Page 3637 of 3661 Results 36361 - 36370 of 36607
Id/Author/Year/TitleOrder by:  Year  Id  Author  Title
36361
Meysurova A.F., Notov A.A., Pungin A.V. & Skrypnik L.N. (2024): Application of optical spectroscopy for the analysis of physiological characteristics and elemental composition of lichens of the genus Hypogymnia with different degrees of anthropotolerance - Journal of Applied Spectroscopy, 91(1): 64–75

[Translated from Zhurnal Prikladnoi Spektroskopii, Vol. 91, No. 1, pp. 74–86] The main physiological and biochemical characteristics and elemental composition of three lichen species of the genus Hypogymnia (Nyl.) Nyl. in one habitat were studied using spectroscopic methods. The model species were placed in the following order of decreasing degree of anthropotolerance: H. physodes (L.) Nyl. → H. tubulosa (Schaer.) Hav. → H. vittata (Ach.) Parrique. The contents of chlorophylls a and b, phenolic … URL EndNote PDF Read more... 

36362
Rautiainen M., Kuusinen N. & Majasalmi T. (2024): Remote sensing and spectroscopy of lichens - Ecology and Evolution, 14: e11110 [16 p.]

Lichens are combinations of two symbiotic organisms, a green alga or cyanobacterium and a fungus. They grow in nearly all terrestrial ecosystems and survive in habitats, which are very dry or cold, or too poor in nutrients to maintain vegetation growth. Because lichens grow on visible surfaces and exhibit spectral properties, which are clearly different from, for example, vegetation, it is possible to distinguish them in remote sensing data. In this first systematic review article on remote sensing … URL EndNote PDF Read more... 

36363
Fetzer J., Moiseev P., Frossard E., Kaiser K., Mayer M., Gavazov K. & Hagedorn F. (2024): Plant–soil interactions alter nitrogen and phosphorus dynamics in an advancing subarctic treeline - Global Change Biology, 30: e17200 [18 p.]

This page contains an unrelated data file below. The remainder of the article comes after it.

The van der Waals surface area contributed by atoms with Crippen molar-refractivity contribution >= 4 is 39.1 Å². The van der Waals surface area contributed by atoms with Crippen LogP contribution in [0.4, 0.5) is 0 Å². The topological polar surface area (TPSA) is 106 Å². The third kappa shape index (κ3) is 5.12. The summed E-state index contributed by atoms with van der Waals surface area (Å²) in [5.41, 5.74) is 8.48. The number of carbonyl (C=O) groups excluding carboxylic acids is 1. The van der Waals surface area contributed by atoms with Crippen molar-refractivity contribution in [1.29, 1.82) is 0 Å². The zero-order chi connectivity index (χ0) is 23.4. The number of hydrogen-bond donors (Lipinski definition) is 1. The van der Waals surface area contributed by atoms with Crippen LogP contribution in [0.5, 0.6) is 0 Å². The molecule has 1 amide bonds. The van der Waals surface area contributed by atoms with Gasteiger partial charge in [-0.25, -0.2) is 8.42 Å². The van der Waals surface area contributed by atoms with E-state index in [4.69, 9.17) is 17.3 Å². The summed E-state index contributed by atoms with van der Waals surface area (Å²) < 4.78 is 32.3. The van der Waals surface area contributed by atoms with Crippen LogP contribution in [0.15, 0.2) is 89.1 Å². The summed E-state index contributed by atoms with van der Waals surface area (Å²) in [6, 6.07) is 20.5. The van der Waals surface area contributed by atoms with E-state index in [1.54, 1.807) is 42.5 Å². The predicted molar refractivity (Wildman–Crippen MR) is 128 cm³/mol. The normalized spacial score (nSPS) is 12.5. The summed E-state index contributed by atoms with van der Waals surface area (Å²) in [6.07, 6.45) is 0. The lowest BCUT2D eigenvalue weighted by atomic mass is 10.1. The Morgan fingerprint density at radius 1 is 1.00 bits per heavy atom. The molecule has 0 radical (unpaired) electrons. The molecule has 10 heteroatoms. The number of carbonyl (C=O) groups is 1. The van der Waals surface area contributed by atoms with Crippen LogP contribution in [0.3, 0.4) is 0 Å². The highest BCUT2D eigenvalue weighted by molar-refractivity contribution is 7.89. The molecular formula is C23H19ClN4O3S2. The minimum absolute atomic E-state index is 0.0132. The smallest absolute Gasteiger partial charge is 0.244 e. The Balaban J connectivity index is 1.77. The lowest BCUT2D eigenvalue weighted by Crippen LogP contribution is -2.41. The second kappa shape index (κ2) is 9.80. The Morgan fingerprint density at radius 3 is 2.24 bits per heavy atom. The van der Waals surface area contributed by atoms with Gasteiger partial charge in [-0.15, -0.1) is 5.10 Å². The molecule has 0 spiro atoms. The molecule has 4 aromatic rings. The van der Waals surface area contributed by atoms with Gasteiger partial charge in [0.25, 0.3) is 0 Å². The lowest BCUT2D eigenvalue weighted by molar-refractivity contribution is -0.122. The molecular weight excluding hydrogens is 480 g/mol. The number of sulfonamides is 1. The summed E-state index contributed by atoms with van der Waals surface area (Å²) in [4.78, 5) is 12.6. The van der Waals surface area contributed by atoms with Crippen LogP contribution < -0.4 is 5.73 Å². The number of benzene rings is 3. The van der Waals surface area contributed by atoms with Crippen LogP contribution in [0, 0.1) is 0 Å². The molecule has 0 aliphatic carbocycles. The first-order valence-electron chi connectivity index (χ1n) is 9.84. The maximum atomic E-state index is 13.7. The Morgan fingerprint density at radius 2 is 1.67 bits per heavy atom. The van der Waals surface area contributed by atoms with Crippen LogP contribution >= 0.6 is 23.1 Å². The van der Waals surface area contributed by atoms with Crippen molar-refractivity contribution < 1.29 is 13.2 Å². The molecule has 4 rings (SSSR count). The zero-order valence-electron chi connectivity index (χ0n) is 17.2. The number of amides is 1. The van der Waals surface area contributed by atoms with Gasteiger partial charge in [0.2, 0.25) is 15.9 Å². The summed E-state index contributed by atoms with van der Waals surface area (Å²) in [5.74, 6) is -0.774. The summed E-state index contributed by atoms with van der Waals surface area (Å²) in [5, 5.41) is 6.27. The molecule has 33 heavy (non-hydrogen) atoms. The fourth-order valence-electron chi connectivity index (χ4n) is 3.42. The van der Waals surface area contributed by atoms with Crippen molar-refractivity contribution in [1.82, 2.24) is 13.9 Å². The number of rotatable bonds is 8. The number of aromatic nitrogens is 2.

Treelines advance due to climate warming. The impacts of this vegetation shift on plant–soil nutrient cycling are still uncertain, yet highly relevant as nutrient availability stimulates tree growth. Here, we investigated nitrogen (N) and phosphorus (P) in plant and soil pools along two tundra–forest transects on Kola Peninsula, Russia, with a documented elevation shift of birch-dominated treeline by 70 m during the last 50 years. Results show that although total N and P stocks in the soil–plant … URL EndNote PDF Read more... 

36364
Nikolić N., Zotz G. & Bader M.Y. (2024): Modelling the carbon balance in bryophytes and lichens: Presentation of PoiCarb 1.0, a new model for explaining distribution patterns and predicting climate‐change effects - American Journal of Botany, 111: e16266 [21 p.]

Premise: Bryophytes and lichens have important functional roles in many ecosystems. Insight into their CO2‐exchange responses to climatic conditions is essential for understanding current and predicting future productivity and biomass patterns, but responses are hard to quantify at time scales beyond instantaneous measurements. We present PoiCarb 1.0, a model to study how CO2‐exchange rates of these poikilohydric organisms change through time as a function of weather conditions. Methods: … URL EndNote PDF Read more... 

36365
Berlinches de Gea A., Verdú M., Villar-dePablo M. & Pérez-Ortega S. (2024): The combined effects of habitat fragmentation and life history traits on specialisation in lichen symbioses - Journal of Ecology, 112: 200–216

Interactions between organisms are determined by life-history traits. Ecological strategies regarding species specialisation range from generalist to highly specialised relationships. Although it is expected that habitat fragmentation's effect on species abundance and survival depends on their degree of specialisation and life-history traits, few studies have delved into the interplay between interaction specialisation, life-history traits and habitat fragmentation.Here, we investigate the combined … URL EndNote PDF Read more...